Equity Loans Putting Homeowners Under Water

Homeowners who took out second mortgages, or borrowed against their homes to use the money as a cash advance,  may regret their decisions.  Close to 40 percent are now underwater on their loans — owing more than their home is worth, according to CoreLogic Data.  The data show 38 percent of borrowers who took second mortgages are now under water, compared with 18 percent of mortgage holders who haven’t taken out home equity loans.  The study did not examine how the cash was used.  This type of negative equity can result from increased mortgage debt, a decline in home value — or both.  Additionally, the report found that during the 1st quarter of 2011 the number of underwater homeowners fell to 22.7 percent from 23.1 percent in the 4th quarter of 2010.   Although this decrease may seem like good news, it is due to the fact that completed foreclosures lessened the total number of homeowners in the market.

The study illustrates the consequences of easy borrowing amid the housing boom’s inflated prices.  Home-equity loans, which total approximately 10 percent of the mortgage market, have been a problem for both homeowners and lenders.  Second mortgages are any loan taken out on a property that is in addition to the first mortgage; they include home-equity loans and lines of credit.  Second mortgages are taking a toll on a fitful recovery, in which housing has been the weakest spot.  The S&P/Case-Shiller National Index recently showed that home prices fell another 4.2 percent nationally in the 1st quarter, its third straight quarter of price declines after a modest recovery in early 2010.  Across the country, prices have fallen 34 percent since peaking in 2006.  The inventory of unsold homes will take more than nine months to sell, according to the National Association of Realtors.  This is approximately 50 percent longer than is considered a healthy market.  “When a homeowner’s house is under water, “it’s harder to get a credit card or a car loan, you can’t put your home up for a small business loan,” said Mark Zandi, chief economist at Moody’s Analytics.  “There are all sorts of little, pernicious effects that you don’t necessarily think about.”

Writing on the Mortgage Rates &Trends:  Mortgage Blog, Michael Kraus says “Unsurprisingly, there is a strong correlation between negative equity and home equity loans.  Thirty-eight percent of borrowers with home equity loans are under water.  Those with negative equity and HELOCs (home equity lines of credit) are down $98,000 on average, compared to $52,000 for those without HELOCs.  Intuitively, this makes a ton of sense and serves to illustrate the danger of using your home equity as an ATM.  Hindsight being 20/20, of course.  The negative equity problem remains the most acute in all the same places.  Nevada leads the nation in negative equity, with an incredible 63 percent of Nevada homeowners with mortgages under water.  Fifty percent of mortgaged Arizona homes are upside down, followed by Florida (46 percent), Michigan (36 percent), and California (31 percent).  These figures have changed relatively little since the last report on home equity, and negative equity will likely remain a massive problem in these markets for years to come.  Also of interest is the amount that the average borrower with negative equity is underwater.  Across the country, the average person who has negative equity is $65,000 underwater.  The highest average negative equity is in New York ($129,000), followed by Massachusetts ($120,000), Connecticut ($111,000), Hawaii ($98,000), and California ($93,000).  These areas typically have the highest home prices, so the high amounts of negative equity make sense.”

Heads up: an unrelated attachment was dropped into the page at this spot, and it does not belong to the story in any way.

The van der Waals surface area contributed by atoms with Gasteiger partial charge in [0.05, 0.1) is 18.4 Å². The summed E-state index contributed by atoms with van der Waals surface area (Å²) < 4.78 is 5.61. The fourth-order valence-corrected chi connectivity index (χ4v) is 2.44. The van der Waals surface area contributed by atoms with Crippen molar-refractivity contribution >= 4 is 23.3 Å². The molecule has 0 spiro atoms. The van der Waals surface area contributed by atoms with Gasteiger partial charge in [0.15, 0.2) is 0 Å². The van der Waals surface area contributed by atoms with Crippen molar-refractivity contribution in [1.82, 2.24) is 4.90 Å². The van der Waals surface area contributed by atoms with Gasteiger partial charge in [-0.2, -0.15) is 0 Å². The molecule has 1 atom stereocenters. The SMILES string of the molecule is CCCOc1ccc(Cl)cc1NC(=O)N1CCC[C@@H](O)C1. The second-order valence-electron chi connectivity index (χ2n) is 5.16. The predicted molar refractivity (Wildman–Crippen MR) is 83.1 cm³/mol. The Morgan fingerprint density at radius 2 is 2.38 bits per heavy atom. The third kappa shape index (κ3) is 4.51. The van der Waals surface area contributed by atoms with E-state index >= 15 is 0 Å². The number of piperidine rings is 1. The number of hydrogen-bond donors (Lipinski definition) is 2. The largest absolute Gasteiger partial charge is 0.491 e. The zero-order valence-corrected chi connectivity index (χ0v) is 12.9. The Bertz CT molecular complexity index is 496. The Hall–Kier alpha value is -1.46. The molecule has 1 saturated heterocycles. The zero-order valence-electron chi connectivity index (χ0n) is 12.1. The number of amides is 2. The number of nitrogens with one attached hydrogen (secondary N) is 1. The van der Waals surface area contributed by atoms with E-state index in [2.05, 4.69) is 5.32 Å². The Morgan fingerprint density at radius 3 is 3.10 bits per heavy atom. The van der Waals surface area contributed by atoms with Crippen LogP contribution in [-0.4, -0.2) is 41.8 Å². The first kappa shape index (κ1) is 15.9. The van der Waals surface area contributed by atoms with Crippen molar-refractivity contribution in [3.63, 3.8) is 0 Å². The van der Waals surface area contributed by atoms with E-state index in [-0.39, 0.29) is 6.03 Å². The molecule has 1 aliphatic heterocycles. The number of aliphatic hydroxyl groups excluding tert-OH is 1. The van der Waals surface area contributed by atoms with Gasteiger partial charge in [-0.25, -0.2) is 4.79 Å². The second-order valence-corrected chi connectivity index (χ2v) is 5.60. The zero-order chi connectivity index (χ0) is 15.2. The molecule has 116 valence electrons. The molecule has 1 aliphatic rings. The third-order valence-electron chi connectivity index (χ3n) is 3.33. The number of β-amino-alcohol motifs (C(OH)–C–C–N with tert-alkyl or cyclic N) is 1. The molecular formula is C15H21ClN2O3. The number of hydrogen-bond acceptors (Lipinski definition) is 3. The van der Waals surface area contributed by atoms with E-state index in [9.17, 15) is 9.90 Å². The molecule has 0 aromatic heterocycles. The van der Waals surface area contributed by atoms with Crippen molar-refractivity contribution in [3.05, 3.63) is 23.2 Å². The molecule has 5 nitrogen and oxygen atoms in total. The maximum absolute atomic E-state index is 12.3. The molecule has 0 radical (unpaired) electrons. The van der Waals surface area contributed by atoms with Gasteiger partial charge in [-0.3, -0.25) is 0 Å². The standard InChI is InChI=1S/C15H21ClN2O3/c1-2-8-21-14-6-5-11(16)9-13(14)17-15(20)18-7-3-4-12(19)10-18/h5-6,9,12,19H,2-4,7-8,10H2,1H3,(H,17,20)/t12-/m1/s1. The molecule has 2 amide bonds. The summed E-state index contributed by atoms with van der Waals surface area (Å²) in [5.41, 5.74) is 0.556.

Treating your home as an ATM by taking out a second loan puts owners in the position of being more than twice as likely as single-mortgage homeowners to owe more than it’s worth.  This scenario isn’t what economic leaders had pictured.  During the housing market’s boom years, Federal Reserve chairman Alan Greenspan promoted second mortgages and home-equity loans as a way to tap homeowners’ most valuable asset to pay bills or buy a car.  Then the bubble burst.  Because home values are still falling, those loans have now become just another burdensome payment.